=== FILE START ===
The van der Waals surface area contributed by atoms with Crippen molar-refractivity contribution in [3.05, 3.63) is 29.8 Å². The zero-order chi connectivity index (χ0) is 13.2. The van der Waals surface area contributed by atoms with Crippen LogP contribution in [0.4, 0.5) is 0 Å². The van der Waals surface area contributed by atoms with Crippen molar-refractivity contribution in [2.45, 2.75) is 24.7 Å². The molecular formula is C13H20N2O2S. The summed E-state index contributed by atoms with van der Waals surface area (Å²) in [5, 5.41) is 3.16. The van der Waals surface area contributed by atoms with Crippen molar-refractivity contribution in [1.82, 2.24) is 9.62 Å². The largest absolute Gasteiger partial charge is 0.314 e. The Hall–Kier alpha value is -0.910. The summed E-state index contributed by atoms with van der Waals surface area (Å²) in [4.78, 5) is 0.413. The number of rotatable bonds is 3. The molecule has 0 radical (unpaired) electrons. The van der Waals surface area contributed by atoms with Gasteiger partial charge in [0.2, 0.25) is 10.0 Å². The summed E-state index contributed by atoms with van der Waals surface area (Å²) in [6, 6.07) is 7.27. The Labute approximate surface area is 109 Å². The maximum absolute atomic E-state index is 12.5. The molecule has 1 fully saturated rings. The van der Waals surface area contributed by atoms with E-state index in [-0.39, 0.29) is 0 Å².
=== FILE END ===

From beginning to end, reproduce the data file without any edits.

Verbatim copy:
The van der Waals surface area contributed by atoms with Crippen molar-refractivity contribution in [3.05, 3.63) is 29.8 Å². The zero-order chi connectivity index (χ0) is 13.2. The van der Waals surface area contributed by atoms with Crippen LogP contribution in [0.4, 0.5) is 0 Å². The van der Waals surface area contributed by atoms with Crippen molar-refractivity contribution in [2.45, 2.75) is 24.7 Å². The molecular formula is C13H20N2O2S. The summed E-state index contributed by atoms with van der Waals surface area (Å²) in [5, 5.41) is 3.16. The van der Waals surface area contributed by atoms with Crippen molar-refractivity contribution in [1.82, 2.24) is 9.62 Å². The largest absolute Gasteiger partial charge is 0.314 e. The Hall–Kier alpha value is -0.910. The summed E-state index contributed by atoms with van der Waals surface area (Å²) in [4.78, 5) is 0.413. The number of rotatable bonds is 3. The molecule has 0 radical (unpaired) electrons. The van der Waals surface area contributed by atoms with Gasteiger partial charge in [0.2, 0.25) is 10.0 Å². The summed E-state index contributed by atoms with van der Waals surface area (Å²) in [6, 6.07) is 7.27. The Labute approximate surface area is 109 Å². The maximum absolute atomic E-state index is 12.5. The molecule has 1 fully saturated rings. The van der Waals surface area contributed by atoms with E-state index in [-0.39, 0.29) is 0 Å².